“I support it, I support her and I always will,’’ he said.
Mr Barr said she left a legacy of important work such as light rail and long-term decisions across portfolios that she had led.
With an election on the horizon next year, Mr Barr said now was the time to decide whether to commit to another four years in the Assembly.
“I will miss her, her Labor colleagues will miss her, the Assembly will miss her, the people of Yerrabi will miss her,’’ he said.
“Everyone understands, and in politics we move forward, we necessarily have to.”
Cabinet colleague Rachel Stephen-Smith said she had been an outstanding Minister, representative and colleague, and would be greatly missed by Cabinet and caucus.
“I have always appreciated her support and good humour. I know this was a hard decision and I wish Meegan and her family all the very best,” she said.
Federal member for Fenner, Andrew Leigh said he was sad to see her leaving ACT politics. “Gungahlin has no stronger champion than Meegan. She’s been an effective minister, a terrific MLA and will be sorely missed by Labor friends and the Canberra community,” he said.
Former minister Simon Corbell said Ms Fitzharris has made a major contribution to the Canberra community and to the work of the ACT Labor Government. “Passionate about Gungahlin and better services for our city. It’s a big decision to move beyond politics, she will be missed but much opportunity awaits,” he said.
Opposition Leader Alistair Coe, who led many attacks on Ms Fitzharris in the Assembly, was gracious.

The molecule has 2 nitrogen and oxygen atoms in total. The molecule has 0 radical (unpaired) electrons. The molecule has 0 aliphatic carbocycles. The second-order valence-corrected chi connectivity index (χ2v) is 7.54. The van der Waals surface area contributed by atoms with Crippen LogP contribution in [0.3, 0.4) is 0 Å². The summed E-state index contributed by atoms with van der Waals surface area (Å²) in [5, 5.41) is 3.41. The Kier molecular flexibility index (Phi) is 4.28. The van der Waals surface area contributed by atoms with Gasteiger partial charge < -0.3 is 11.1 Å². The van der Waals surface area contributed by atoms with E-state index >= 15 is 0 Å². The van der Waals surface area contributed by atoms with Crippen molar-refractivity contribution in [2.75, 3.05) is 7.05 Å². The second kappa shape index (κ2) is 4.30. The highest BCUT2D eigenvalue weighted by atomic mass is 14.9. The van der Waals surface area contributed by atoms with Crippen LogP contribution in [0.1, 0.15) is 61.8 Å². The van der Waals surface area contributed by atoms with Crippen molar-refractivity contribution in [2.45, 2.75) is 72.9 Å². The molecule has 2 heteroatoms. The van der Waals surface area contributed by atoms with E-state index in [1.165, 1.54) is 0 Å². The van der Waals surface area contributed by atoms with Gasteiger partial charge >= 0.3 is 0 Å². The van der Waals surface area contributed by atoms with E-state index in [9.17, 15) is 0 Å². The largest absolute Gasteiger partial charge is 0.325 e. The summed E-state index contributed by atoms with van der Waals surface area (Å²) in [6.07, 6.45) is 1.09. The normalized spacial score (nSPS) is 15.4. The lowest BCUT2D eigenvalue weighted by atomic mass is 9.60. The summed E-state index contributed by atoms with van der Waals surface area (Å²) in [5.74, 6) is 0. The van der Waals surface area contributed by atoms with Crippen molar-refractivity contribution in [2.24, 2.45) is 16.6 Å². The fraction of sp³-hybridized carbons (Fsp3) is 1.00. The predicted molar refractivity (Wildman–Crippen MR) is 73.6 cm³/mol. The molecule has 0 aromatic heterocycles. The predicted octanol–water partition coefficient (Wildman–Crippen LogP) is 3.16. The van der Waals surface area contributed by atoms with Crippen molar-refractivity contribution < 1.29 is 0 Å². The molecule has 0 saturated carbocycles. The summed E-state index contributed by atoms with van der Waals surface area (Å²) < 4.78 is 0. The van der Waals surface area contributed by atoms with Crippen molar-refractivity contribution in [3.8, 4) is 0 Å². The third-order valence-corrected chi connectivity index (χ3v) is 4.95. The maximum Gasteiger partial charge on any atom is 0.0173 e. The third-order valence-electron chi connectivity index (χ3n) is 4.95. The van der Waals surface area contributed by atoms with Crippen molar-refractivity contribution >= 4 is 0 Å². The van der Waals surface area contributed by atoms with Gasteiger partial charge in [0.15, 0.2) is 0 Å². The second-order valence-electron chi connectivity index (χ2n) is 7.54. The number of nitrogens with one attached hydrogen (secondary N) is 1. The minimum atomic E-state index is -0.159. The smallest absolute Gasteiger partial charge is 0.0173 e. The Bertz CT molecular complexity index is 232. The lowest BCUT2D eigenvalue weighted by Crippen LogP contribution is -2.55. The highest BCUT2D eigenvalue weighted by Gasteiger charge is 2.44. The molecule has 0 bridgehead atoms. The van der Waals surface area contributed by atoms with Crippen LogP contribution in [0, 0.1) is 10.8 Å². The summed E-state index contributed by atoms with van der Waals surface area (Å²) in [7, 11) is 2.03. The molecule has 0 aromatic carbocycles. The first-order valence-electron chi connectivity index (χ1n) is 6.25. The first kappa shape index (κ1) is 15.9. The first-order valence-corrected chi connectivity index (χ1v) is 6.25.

“During her time in the Assembly, in addition to being a local member, she has presided over construction of the light rail project and many changes in the health system. Her workload, particularly in the health portfolio, was extremely challenging yet she was always professional and committed to her duties,” he said.
“Life in public office demands long hours and personal sacrifices. I thank her and her family for all that they have contributed to the Territory. She has been a strong local member and prominent Minister in the Government.
“I wish her and her family all the best for the next stage in their journey.”
Acting Greens leader Caroline Le Couteur said she had represented her community, both as Member for Molonglo and Yerrabi, with great commitment and dedication, and had been a passionate advocate for Gungahlin.
“In each of her respective portfolios, Minister Fitzharris has made positive contributions to our progressive jurisdiction, and we particularly note her work overseeing the implementation of Canberra’s successful Stage 1 light rail project,” she said.
“In recent years, Minister Fitzharris has worked especially closely in the ‘umbrella’ Health portfolio with Greens Minister for Mental Health Shane Rattenbury at a time of significant transition for the health sector. Her leadership at this time has been invaluable in improving Canberra’s health system,” she said.
Chair of the Public Transport Association Damien Haas thanked Ms Meegan Fitzharris for her excellent work in a demanding portfolio.
“In her time as Transport Minister she has overseen the delivery of Canberra’s first stage of light rail, a city changing project that came in under budget, and introduced an integrated public transport system designed for a changing city,” he said.
“She has been a strong supporter of the passenger experience, and introduced many small changes to the way people use public transport such as bike racks on every bus, using a tap-on card, and letting passengers exit from the back door of buses – something that generations of Canberrans had been trained not to do.